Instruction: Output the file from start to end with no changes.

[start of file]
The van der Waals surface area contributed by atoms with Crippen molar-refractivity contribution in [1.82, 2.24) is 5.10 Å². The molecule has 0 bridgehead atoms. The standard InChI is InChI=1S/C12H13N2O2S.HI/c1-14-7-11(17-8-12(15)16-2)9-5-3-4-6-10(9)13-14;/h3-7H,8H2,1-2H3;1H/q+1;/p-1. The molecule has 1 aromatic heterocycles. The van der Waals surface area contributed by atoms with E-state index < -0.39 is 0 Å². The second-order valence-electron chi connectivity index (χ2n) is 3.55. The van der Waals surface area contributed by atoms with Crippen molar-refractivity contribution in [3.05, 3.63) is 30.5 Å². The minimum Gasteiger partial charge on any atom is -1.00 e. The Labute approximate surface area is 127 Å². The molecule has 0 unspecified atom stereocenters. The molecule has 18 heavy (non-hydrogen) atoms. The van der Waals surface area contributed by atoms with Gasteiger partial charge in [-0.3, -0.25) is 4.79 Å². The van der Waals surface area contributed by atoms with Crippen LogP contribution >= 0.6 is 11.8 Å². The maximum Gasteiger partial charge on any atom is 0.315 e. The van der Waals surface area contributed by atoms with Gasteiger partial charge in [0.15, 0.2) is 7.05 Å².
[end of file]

The van der Waals surface area contributed by atoms with Crippen molar-refractivity contribution in [1.82, 2.24) is 5.10 Å². The molecule has 0 bridgehead atoms. The standard InChI is InChI=1S/C12H13N2O2S.HI/c1-14-7-11(17-8-12(15)16-2)9-5-3-4-6-10(9)13-14;/h3-7H,8H2,1-2H3;1H/q+1;/p-1. The molecule has 1 aromatic heterocycles. The van der Waals surface area contributed by atoms with E-state index < -0.39 is 0 Å². The second-order valence-electron chi connectivity index (χ2n) is 3.55. The van der Waals surface area contributed by atoms with Crippen molar-refractivity contribution in [3.05, 3.63) is 30.5 Å². The minimum Gasteiger partial charge on any atom is -1.00 e. The Labute approximate surface area is 127 Å². The molecule has 0 unspecified atom stereocenters. The molecule has 18 heavy (non-hydrogen) atoms. The van der Waals surface area contributed by atoms with Gasteiger partial charge in [-0.3, -0.25) is 4.79 Å². The van der Waals surface area contributed by atoms with Crippen LogP contribution >= 0.6 is 11.8 Å². The maximum Gasteiger partial charge on any atom is 0.315 e. The van der Waals surface area contributed by atoms with Gasteiger partial charge in [0.15, 0.2) is 7.05 Å².